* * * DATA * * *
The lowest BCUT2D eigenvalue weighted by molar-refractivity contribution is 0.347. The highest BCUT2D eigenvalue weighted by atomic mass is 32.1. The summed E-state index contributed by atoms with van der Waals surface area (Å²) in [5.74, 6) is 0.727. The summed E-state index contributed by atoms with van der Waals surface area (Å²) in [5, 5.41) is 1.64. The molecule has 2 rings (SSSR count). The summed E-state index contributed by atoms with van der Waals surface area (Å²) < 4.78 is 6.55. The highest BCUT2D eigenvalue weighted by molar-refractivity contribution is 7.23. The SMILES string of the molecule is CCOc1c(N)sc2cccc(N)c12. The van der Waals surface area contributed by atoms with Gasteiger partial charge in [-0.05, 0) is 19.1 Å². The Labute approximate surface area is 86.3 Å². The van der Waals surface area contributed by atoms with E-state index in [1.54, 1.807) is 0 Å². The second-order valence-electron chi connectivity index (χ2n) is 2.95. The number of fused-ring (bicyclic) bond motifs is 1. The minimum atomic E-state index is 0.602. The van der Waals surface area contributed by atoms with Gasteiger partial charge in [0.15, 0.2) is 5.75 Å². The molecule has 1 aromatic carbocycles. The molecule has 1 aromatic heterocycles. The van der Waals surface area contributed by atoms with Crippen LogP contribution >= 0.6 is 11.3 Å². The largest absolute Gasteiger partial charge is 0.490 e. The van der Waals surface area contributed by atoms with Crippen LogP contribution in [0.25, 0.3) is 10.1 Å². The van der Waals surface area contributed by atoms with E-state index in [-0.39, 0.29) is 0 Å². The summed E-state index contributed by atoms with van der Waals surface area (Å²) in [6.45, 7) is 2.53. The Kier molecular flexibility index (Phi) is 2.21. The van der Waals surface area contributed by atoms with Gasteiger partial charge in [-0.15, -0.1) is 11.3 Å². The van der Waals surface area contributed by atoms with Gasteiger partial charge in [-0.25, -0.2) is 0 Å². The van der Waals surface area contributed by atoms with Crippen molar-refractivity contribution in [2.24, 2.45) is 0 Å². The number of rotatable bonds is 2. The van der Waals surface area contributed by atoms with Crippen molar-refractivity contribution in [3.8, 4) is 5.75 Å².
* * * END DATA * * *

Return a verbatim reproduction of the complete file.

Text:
The lowest BCUT2D eigenvalue weighted by molar-refractivity contribution is 0.347. The highest BCUT2D eigenvalue weighted by atomic mass is 32.1. The summed E-state index contributed by atoms with van der Waals surface area (Å²) in [5.74, 6) is 0.727. The summed E-state index contributed by atoms with van der Waals surface area (Å²) in [5, 5.41) is 1.64. The molecule has 2 rings (SSSR count). The summed E-state index contributed by atoms with van der Waals surface area (Å²) < 4.78 is 6.55. The highest BCUT2D eigenvalue weighted by molar-refractivity contribution is 7.23. The SMILES string of the molecule is CCOc1c(N)sc2cccc(N)c12. The van der Waals surface area contributed by atoms with Gasteiger partial charge in [-0.05, 0) is 19.1 Å². The Labute approximate surface area is 86.3 Å². The van der Waals surface area contributed by atoms with E-state index in [1.54, 1.807) is 0 Å². The second-order valence-electron chi connectivity index (χ2n) is 2.95. The number of fused-ring (bicyclic) bond motifs is 1. The minimum atomic E-state index is 0.602. The van der Waals surface area contributed by atoms with Gasteiger partial charge in [0.15, 0.2) is 5.75 Å². The molecule has 1 aromatic carbocycles. The molecule has 1 aromatic heterocycles. The van der Waals surface area contributed by atoms with Crippen LogP contribution >= 0.6 is 11.3 Å². The largest absolute Gasteiger partial charge is 0.490 e. The van der Waals surface area contributed by atoms with Crippen LogP contribution in [0.25, 0.3) is 10.1 Å². The van der Waals surface area contributed by atoms with E-state index in [-0.39, 0.29) is 0 Å². The summed E-state index contributed by atoms with van der Waals surface area (Å²) in [6.45, 7) is 2.53. The Kier molecular flexibility index (Phi) is 2.21. The van der Waals surface area contributed by atoms with Gasteiger partial charge in [-0.15, -0.1) is 11.3 Å². The van der Waals surface area contributed by atoms with Gasteiger partial charge in [-0.25, -0.2) is 0 Å². The van der Waals surface area contributed by atoms with Crippen molar-refractivity contribution in [2.24, 2.45) is 0 Å². The number of rotatable bonds is 2. The van der Waals surface area contributed by atoms with Crippen molar-refractivity contribution in [3.8, 4) is 5.75 Å².